Written by Chip Kidd
Art by Dave Taylor
Having given up on the monthly (or weekly) grind of Bat-books does not take away the desire to read a well-constructed and plotted Batman story from time to time, and so I was quite happy to dive into Batman: Death by Design, an original graphic novel that is as (or more) concerned with visual aesthetic than character.
Chip Kidd is known for his design work, and so it makes sense that the Batman story he writes would be about architectural intrigue. The story is set in a Gotham where people care about buildings and what they signify. Bruce Wayne is in the process of replacing the Wayne Central Station, a hulking and beautiful building that was built with every possible corner cut, making it a danger to the commuters and tourists intended to pass through it. Even though tearing the building down would involve erasing part of his father's legacy for the city, Bruce sees the value in building a new station, one that he can place a secret transit hub for his alter ego beneath.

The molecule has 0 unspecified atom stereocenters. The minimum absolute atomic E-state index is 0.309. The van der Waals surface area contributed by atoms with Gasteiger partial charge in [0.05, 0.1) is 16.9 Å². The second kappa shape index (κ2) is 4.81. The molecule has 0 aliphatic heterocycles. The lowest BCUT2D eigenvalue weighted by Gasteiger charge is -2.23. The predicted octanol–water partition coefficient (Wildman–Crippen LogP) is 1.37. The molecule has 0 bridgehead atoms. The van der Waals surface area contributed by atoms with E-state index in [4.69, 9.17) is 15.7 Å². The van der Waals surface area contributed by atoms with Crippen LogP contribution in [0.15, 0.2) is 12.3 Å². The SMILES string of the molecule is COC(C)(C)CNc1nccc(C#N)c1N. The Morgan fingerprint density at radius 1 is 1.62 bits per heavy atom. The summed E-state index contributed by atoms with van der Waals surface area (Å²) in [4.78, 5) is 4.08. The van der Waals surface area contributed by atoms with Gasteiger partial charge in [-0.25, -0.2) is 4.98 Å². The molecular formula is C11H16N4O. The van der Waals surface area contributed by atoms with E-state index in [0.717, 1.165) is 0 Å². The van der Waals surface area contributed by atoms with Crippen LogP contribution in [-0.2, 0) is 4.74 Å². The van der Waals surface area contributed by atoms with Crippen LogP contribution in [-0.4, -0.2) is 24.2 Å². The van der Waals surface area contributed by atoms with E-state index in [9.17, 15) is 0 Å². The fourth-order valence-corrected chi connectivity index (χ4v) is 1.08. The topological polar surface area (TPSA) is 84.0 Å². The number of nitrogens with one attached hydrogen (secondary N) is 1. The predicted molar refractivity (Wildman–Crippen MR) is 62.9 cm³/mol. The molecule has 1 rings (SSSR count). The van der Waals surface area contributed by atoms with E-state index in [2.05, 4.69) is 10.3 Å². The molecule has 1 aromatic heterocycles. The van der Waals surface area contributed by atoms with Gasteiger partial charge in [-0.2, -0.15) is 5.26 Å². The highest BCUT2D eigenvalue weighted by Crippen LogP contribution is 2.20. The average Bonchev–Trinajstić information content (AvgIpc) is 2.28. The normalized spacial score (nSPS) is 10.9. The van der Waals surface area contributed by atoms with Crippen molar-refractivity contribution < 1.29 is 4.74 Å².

There are protests, and the demolition work is sabotaged, which leads to the Bat-Man having to investigate (I love when his name is spelled like this). Soon, we begin to come across a character named Exacto, who is always around when something bad is going to happen, such as the collapse of The Ceiling, a new nightclub perched high atop Gotham's streets (designed by Kem Roomhaus, which made me laugh). Soon enough, we have a story with greedy union bosses, and even the Joker playing a role.
Dave Taylor provides the art for this book, and things look great. His action sequences may appear a little stiff at times, but his eye for architectural detail is stunning, and his character work very nice.
I found that I really got into this book, although I don't like the over-reliance on a 'stasis field' device to keep Bat-Man safe. It was a little too convenient.